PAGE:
Our area lost two men who played important roles in the region’s mental health system within just a few days of each other in late February.
Dr. Anthony Golas died Feb. 22 and Dr. Fernando Manalac died on Feb. 24. The two, who were both 85 when they died, worked to improve mental health services in our region, as practitioners and educators.
A psychologist, Golas served as executive director of the county mental health board and helped share his knowledge. He was a professor at the College of Steubenville before it became the Franciscan University of Steubenville and played a significant role in the development of the psychology department there. He also taught advanced psychology classes at Kent State-East Liverpool for more than a decade.
A psychiatrist, Manalac was involved in all parts of the Upper Ohio Valley and served as psychiatric director of the county mental health clinic.
I knew both men and always enjoyed having the opportunity to talk with them.
Manalac was a fellow member of the Steubenville Rotary Club, and that offered me the opportunity share conversation with him before many Friday meetings and to enjoy the offerings when he’d sit in at the piano.
In his later years, Manalac became a regular guest columnist for the Herald-Star. He wrote about many topics, ranging from politics in Steubenville and Jefferson County to religion. His writings included a remembrance of doing his residency at the old Ohio Valley Hospital and the respect he had for his colleagues.
Consider the words he wrote in the column “Even in death, life can be eternally beautiful,” that appeared on July 13, 2008, while discussing his late friend, Thomas Manack, who had served as executive director of the Jefferson County Board of Mental Health and Drug Addiction, chair of the sociology department at the former College of Steubenville and as executive director of the Family Services Association. Manack had died June 8, 2008, at the age of 70.
“I used to visit an old friend, Tom, when he retired, usually over a bunch of grapes without his usual tension as when he was working,” Manalac wrote. “Tom had a Ph.D in social work and I had known him since he was working for us in the original mental health clinic along with dedicated Mena Potts and Anthony Golas, Ph.D in counseling psychology, our fraternal associate.”
But by far, his favorite topic was his beloved homeland, the Philippines. He shared stories about what it was like to grow up there, the horrors of World War II and of the hope provided by the U.S. military.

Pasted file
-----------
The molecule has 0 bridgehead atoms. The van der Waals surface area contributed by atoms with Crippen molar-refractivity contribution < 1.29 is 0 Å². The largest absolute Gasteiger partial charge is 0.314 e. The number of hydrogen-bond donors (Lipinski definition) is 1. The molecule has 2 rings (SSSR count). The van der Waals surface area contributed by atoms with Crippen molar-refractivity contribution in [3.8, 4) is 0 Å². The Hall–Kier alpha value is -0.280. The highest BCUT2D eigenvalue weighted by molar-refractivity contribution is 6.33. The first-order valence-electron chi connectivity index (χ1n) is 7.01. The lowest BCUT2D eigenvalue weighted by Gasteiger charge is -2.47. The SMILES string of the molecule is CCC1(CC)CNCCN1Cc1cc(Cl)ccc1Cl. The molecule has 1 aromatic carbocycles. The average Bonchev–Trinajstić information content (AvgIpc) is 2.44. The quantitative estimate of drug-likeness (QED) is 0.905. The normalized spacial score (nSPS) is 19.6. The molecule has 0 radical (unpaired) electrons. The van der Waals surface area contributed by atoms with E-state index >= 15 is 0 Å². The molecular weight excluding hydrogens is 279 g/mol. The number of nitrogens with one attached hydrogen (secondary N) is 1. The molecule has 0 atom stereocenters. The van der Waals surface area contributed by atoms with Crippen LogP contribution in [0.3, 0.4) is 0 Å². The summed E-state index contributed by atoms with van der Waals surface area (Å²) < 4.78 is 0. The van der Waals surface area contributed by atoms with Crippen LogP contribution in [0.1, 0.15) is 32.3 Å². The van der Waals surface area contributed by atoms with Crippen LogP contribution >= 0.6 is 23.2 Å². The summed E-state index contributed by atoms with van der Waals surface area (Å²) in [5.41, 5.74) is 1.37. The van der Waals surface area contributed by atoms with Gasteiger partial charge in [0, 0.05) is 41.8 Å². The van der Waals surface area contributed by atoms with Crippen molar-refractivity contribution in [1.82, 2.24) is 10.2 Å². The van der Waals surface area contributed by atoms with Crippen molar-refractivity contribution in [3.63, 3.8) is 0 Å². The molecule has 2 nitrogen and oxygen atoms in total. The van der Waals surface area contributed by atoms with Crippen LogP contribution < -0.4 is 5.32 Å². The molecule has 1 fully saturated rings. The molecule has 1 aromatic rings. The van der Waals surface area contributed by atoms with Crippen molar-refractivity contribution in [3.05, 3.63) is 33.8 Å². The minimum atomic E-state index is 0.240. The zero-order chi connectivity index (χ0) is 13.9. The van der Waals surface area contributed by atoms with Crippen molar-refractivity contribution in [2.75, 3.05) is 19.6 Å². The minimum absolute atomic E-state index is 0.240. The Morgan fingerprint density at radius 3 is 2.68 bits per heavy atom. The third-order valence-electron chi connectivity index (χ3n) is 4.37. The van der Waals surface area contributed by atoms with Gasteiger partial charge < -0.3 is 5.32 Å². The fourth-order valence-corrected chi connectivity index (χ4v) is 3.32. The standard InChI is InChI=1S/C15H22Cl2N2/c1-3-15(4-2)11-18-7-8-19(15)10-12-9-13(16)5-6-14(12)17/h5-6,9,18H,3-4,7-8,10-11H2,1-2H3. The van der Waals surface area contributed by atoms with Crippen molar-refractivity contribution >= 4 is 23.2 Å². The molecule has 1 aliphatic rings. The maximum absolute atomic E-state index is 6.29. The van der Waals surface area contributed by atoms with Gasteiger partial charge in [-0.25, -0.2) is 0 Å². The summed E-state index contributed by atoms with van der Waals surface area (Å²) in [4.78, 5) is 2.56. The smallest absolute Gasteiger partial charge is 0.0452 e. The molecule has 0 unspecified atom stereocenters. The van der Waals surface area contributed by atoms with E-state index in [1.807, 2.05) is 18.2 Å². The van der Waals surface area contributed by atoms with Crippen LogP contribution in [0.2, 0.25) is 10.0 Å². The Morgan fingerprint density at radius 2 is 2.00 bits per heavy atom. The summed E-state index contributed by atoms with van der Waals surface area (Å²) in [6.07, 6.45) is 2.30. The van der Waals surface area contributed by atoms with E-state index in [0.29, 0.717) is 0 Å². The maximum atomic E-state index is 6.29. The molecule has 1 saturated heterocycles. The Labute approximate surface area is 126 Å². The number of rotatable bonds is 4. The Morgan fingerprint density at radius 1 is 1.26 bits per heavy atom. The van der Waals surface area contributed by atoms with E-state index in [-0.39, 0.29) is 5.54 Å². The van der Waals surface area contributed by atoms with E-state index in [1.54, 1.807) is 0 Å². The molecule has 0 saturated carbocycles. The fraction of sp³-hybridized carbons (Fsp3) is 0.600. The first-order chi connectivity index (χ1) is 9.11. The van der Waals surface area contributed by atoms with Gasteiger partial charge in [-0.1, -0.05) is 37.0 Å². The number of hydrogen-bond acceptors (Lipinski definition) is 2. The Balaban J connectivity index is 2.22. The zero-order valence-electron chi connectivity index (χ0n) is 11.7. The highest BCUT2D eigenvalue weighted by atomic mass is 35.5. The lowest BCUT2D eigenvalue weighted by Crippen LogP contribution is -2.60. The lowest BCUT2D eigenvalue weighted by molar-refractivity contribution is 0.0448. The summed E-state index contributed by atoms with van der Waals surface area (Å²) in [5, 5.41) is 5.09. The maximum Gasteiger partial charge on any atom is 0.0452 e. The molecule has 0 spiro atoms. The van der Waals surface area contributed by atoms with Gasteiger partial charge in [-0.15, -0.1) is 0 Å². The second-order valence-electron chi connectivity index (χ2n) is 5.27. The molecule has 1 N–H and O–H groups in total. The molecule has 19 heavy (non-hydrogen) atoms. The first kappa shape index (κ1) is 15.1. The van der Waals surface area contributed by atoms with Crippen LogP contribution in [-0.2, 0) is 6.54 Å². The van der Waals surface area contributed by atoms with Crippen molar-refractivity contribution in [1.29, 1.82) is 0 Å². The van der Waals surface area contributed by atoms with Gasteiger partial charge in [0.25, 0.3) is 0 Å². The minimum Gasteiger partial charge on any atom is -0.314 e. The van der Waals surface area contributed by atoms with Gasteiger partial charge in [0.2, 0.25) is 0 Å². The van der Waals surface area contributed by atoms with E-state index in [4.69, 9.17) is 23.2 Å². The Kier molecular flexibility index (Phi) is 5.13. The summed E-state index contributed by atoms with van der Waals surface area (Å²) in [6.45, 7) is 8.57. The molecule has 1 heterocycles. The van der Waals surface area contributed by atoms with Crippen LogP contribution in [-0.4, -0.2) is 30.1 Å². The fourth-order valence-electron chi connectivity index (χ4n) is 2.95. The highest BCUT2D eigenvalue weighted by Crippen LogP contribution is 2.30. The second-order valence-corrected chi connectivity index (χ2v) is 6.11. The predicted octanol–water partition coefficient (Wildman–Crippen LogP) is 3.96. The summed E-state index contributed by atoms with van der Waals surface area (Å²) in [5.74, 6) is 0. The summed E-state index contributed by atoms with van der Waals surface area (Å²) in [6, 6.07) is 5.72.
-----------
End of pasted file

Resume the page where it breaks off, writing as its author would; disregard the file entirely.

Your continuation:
In fact, his obituary pointed out that his respect for the Army led him to join the Reserves in 1984.
Golas and Manalac worked to make our area better.
Both were gentlemen.
Both helped many members of our community.
Both will be missed.
Our series of podcasts promoting the April 3 appearance of Capt. Richard Phillips continues this week with the first of a two-part review of the merchant mariner’s book, “A Captain’s Duty: Somali Pirates, Navy SEALs and Dangerous Days at Sea,” that served as the inspiration for the film “Captain Phillips.”
Phillips wrote the book, which became a New York Times bestseller, with Stephan Talty, who has written other bestsellers.
“A Captain’s Duty” is an exciting read that’s quite difficult to put down. The book helps fill in his backstory, which was missing from the film, and also shows what his family was going through while he was being held captive by Somali pirates in April 2009.
Phillips will speak at 7:30 p.m. April 3 in the Steubenville High School auditorium as part of the Herald-Star, Jefferson County Chamber of Commerce Speaker Series. Reserved seat tickets are $20 and can be obtained by contacting the Herald-Star or the Chamber.
You can access the podcasts by clicking on the speaker series logo on our homepage at heraldstaronline.com and following the links.
And finally … congratulations are in order to Herald-Star staff members who have learned they are finalists for this year’s Ohio Associated Press Media Editors Awards. We compete in Division II and have finalists in four categories – Janice Kiaski is a finalist for best columnist; Paul Giannamore a finalist for best editorial writer; Dave Gossett and former staff writer Linda Harris are finalists for best business writer; and the staff is a finalist in the best special section category for “Remembering John F. Kennedy.”
The awards will be presented during the APME’s annual meeting on May 18 at the Hilton Columbus at Easton.
(Gallabrese, a resident of Steubenville, is executive editor of the Herald-Star and The Weirton Daily Times.)